Why Fighting for the Treadmill With a View Is Worth It
New research suggests that some of the physiological benefits of working out outside can be mimicked by adaptions to an indoor routine.
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From the bio-mechanical to the metaphysical, the inherent benefits of exercising outside come as no surprise to the outdoor-lover.
Indeed most of us can agree that we just feel plain better in the dirt than we do in the gym. But to back up our instincts, science also suggests a variety of benefits, from improved gait on a trail versus a treadmill to more calories burned per time spent on a bike outdoors versus indoors.
But then, of course, comes the inevitability that afflicts even the most avid outdoorsman. Blame winter, a business trip, or just plain inconvenience, there are always those times when going outside just isn’t feasible.
Even when we’re trapped inside, new research from the University of Coventry’s Department of Applied Sciences and Health suggests that perhaps by simply by changing our environment indoors, we can glean some of the benefits of outdoor exercise.
The study measured something that’s well established in exercise, known as the hypotension effect, or a drop in blood pressure that occurs from 15 minutes to up to 48 hours after exercise. Health practitioners agree lower blood pressure leads to less risk of developing cardiovascular and other health problems.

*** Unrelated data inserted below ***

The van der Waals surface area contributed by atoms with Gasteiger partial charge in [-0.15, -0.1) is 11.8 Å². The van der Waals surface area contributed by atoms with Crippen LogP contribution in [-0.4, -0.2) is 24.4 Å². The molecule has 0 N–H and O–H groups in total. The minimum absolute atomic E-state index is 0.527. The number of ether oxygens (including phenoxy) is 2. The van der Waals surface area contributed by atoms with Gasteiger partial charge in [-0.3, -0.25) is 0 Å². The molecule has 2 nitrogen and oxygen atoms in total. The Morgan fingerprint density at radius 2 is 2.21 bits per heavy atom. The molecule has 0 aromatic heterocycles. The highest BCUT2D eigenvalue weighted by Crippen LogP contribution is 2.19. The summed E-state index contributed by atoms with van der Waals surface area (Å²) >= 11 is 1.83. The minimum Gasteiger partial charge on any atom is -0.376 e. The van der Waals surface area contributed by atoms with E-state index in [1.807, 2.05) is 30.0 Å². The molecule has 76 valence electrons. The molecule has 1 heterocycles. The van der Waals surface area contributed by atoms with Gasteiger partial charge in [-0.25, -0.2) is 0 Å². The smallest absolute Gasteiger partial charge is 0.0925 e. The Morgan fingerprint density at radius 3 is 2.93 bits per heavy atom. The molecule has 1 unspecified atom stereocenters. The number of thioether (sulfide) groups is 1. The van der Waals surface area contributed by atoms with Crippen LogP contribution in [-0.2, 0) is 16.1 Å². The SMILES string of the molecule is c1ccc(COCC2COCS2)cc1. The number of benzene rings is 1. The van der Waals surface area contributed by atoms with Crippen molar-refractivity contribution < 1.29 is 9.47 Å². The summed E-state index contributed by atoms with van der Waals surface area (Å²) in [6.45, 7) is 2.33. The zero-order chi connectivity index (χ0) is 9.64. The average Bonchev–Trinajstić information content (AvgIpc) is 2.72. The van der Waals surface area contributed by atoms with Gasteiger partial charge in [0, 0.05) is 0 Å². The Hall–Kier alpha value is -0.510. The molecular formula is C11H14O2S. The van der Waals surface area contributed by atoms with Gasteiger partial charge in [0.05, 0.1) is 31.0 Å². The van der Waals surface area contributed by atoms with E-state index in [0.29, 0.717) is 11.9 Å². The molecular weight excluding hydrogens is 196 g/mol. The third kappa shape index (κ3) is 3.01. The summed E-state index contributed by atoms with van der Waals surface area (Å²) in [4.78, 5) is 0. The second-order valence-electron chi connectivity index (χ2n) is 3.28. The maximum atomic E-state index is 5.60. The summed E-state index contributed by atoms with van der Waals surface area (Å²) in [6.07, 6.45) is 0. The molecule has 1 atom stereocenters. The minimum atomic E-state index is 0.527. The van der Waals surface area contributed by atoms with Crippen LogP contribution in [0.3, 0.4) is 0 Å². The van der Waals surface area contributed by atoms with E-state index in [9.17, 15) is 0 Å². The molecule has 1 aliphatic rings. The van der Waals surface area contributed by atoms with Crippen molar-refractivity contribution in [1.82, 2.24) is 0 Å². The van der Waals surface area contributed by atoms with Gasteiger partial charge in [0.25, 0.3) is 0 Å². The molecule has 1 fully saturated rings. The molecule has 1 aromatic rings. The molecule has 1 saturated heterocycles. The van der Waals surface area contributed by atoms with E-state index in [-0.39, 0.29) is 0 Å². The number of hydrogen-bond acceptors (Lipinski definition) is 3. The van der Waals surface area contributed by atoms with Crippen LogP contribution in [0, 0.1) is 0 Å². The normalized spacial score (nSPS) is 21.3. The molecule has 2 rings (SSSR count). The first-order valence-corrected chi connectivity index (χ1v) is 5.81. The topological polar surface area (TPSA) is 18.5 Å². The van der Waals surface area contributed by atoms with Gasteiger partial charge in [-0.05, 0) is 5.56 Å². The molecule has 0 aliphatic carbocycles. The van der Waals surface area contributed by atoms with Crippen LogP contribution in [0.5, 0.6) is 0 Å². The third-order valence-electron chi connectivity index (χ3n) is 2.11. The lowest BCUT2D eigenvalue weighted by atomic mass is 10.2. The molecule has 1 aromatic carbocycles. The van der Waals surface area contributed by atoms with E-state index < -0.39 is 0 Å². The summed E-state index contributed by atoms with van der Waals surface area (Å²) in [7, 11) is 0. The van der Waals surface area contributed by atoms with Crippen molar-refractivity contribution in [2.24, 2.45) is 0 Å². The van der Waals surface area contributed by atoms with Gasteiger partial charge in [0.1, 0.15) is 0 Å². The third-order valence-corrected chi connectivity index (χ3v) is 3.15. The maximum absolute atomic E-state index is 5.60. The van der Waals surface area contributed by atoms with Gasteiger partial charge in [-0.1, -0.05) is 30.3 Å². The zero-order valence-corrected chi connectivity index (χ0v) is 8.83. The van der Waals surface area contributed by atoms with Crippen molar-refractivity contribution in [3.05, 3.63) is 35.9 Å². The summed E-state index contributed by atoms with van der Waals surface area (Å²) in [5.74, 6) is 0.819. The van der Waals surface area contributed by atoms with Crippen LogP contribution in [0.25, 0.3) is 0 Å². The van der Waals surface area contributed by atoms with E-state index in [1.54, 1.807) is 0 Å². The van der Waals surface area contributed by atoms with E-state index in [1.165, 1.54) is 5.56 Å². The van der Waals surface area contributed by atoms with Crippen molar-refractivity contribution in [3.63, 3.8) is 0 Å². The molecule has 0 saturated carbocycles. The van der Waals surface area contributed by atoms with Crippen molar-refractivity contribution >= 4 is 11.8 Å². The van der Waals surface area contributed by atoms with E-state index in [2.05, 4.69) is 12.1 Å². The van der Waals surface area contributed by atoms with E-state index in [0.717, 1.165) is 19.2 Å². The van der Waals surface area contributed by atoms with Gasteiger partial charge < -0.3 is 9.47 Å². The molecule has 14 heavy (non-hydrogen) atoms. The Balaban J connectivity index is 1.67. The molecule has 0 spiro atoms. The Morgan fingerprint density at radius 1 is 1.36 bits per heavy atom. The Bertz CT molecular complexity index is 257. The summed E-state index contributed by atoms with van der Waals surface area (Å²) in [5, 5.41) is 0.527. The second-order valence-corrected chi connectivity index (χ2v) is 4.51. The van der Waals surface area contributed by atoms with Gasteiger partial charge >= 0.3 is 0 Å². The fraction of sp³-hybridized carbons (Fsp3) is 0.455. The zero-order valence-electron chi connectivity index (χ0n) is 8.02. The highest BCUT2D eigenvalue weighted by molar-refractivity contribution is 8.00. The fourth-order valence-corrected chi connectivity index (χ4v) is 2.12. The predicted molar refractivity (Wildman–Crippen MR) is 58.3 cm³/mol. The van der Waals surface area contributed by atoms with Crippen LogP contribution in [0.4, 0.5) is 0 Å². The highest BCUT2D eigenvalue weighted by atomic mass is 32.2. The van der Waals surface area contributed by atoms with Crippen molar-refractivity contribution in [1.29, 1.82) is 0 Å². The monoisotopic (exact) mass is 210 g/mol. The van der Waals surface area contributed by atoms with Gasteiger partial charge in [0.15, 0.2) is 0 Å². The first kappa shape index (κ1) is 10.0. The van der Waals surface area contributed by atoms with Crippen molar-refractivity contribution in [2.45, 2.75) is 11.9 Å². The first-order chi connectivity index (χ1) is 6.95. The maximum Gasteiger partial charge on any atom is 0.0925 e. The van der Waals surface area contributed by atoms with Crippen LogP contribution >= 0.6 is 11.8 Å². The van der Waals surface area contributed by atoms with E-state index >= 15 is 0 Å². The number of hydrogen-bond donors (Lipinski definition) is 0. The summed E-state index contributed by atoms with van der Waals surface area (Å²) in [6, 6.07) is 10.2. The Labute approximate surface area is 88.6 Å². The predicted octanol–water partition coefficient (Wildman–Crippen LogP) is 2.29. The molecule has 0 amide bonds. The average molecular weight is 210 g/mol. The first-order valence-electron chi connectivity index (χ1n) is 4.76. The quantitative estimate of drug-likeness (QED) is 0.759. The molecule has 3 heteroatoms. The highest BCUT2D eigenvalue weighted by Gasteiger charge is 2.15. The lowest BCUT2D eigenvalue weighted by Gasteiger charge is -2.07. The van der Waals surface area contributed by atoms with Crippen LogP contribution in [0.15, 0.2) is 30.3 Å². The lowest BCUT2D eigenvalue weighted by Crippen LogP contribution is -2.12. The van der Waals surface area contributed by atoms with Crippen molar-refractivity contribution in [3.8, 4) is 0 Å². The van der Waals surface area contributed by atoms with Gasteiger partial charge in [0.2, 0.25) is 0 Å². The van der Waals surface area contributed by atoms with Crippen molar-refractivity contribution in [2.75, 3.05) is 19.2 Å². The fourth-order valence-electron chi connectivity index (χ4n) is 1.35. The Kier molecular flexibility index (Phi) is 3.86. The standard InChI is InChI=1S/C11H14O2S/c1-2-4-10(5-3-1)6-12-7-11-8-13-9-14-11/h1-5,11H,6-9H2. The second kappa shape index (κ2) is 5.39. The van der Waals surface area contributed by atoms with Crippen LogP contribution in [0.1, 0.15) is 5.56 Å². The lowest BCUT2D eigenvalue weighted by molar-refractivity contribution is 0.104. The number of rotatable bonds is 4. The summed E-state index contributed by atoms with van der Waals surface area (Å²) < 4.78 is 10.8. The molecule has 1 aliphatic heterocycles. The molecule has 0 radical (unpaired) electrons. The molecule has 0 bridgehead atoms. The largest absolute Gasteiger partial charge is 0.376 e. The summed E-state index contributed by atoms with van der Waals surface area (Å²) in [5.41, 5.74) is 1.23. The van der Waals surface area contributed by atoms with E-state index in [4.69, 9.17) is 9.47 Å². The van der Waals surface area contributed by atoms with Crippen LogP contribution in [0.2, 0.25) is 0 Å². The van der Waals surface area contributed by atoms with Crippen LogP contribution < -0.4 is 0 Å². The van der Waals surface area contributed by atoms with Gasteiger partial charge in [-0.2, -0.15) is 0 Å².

Researchers set out to determine if a simulated green space environment—in this case, a video game-like experience shown to children while they cycled on a stationary bike—would result in a further beneficial drop in blood pressure compared to exercising without images of green space. The children who were shown images of nature while exercising did indeed show a significant drop in their blood pressure.
Dr. Michael Duncan, Associate Head of Applied Science and Health and lead researcher on the study, explained why the researchers chose to study the effects of simulated nature on children. Similar studies have been done in adults at rest and have established that looking at images of green space result a similarly beneficial hypotension effect.
“Partly because the weather is so rubbish in the UK, some children don’t get access to quality green space often enough,” Duncan said. “So we wanted to see if we could simulate the same [beneficial] effects of real nature in an indoor environment, and if it would augment with exercise.”
Beyond British schoolchildren, Duncan’s results have practical applications for those of us stuck on a treadmill. The reason green exercise, whether real or simulated, has this added bonus is simple: As humans, nature soothes us.
“What’s happening when you look at that image [of a tree, an ocean, or a mountain],” Duncan explains, “is that the nervous system takes its foot off the accelerator so to speak and puts its foot on the break—that actually physiologically brings everything down to a lower level.”
While Duncan expected the result of similar experiment conducted in the actual outdoors would be “the same or stronger,” he did not say that all simulated images of nature would be equally effective. For example, watching the Tour de France while riding a stationary bike might include too many distractions and stimulations that would counteract the calming effect unlike, say, a more hypnotic and repetitive option like a surf film.
“The theoretical basis is that, like actually being outdoors, simulated green space is a distraction technique that’s calming,” Duncan said. “The idea is [the exerciser] becomes more immersed into what’s going on.”